Optimizing executive function skills in children: What healthcare professionals should know

Dr. Evelyn Law
04 Feb 2023
Optimizing executive function skills in children: What healthcare professionals should know

Executive function (EF) skills in childhood predict academic success better than a child’s intelligence quotient (IQ), and are associated with better physical health, more stable careers, and higher socioeconomic status in adulthood. [Psychol Sci 2005;16:939-944; J Clin Psychiatry 2012;73:941-950; Pediatrics 2013;131:637-644] Despite this, EF is an important topic that is often overlooked. To learn more about EF, MIMS Doctor interviewed Dr Evelyn Law, a clinician scientist specialising in developmental and behavioural paediatrics. Dr Law is Assistant Professor at the National University of Singapore Yong Loo Lin School of Medicine, Singapore.

EF and its developmental trajectory
“EF refers to a set of cognitive skills that allow an individual to sustain attention, hold information in mind, exercise self-control and regulate behaviours. [Cogn Psychol 2000;41:49-100; Monogr Soc Res Child Dev 2003 68(3):vii-137; Zero to Three 2014;35(2):9-17] These skills support the process (ie, the how) of learning, and enable children to master the content (ie, the what) of learning effectively and efficiently,” explained Law.

EF skills emerge in early childhood in concert with the development of the pre-frontal cortex in the brain. [J Exp Child Psychol 2010;106:20-29; Curr Opin Behav Sci 2016;10:102-107] It develops rapidly in early childhood and continues to improve across adolescence into young adulthood (ages 20–30 years). (Figure 1)

Fig1_Focus on Paed Health

Although infants are not born with a set of EF skills, they all have the capacity to develop them. Typically, children show exponential growth in EF during the ages 3–6 years. The preschool years become an important window of opportunity to boost EF skills with appropriate EF practice and training at home and in school settings, Law emphasized.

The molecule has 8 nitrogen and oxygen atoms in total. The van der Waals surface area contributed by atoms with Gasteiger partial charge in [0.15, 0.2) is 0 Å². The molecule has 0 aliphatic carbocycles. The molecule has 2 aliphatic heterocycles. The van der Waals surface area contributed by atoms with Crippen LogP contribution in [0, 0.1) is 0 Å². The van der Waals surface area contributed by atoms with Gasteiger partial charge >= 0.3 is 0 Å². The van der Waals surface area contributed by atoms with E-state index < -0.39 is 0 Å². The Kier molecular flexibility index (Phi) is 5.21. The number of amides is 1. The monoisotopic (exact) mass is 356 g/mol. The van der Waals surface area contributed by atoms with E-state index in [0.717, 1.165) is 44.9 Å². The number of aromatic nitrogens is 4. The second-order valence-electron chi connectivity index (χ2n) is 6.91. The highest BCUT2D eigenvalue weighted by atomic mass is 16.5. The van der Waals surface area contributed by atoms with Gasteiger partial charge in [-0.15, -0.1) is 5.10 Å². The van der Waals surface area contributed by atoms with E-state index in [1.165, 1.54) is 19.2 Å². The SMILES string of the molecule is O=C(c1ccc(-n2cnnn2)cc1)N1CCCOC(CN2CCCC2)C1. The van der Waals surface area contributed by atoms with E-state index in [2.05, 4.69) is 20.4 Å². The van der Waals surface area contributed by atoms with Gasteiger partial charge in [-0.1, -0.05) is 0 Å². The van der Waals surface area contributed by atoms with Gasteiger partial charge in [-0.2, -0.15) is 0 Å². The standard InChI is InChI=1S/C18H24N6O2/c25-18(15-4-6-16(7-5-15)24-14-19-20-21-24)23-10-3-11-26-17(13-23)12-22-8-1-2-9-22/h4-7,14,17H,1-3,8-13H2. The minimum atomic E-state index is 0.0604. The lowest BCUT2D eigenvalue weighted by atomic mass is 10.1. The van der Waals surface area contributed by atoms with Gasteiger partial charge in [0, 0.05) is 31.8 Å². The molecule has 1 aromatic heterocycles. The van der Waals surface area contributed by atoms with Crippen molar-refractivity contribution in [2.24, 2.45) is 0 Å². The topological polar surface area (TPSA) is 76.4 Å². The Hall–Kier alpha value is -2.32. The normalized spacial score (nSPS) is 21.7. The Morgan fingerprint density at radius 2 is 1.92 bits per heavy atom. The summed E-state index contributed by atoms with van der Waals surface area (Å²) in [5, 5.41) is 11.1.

Factors influencing EF development
EF skills are measurable in real life using standardised measures. EF is modifiable with training. Multiple studies have examined how social, environmental, genetic, and age-related variables influence EF development. [Pediatrics 2012;129:e232-246] By and large, enriched environments characterised by high-quality and structured child rearing, positive discipline, and adult engagement, as well as adequate cognitive stimulation such as interactive play, language-rich activities, and minimal electronic screen use, are all predictive of better child EF skills. [Child Dev Perspect 2014;8:258-264; Front Psychol 2019;10:1263]

Conversely, toxic stress, poor caregiver-child interactions, and adverse childhood experiences are consistently associated with poorer EF development, Law added. In addition, prematurity, chronic liver diseases, brain tumours, and exposure to chemotherapy during childhood are among the risk factors for impaired EF development. [Pediatrics 2012;129:e232-246]

Impact of early nutritional intervention on EF
Some studies support the direct benefits of breastfeeding on EF skills, but overall, there seems to be more evidence for the benefit of breastfeeding on general intelligence of children. [Am J Clin Nutr 1999;70:525-535; J Dev Behav Pediatr 2016;37:43-52; Swiss J Psychol 2012;71:215-226]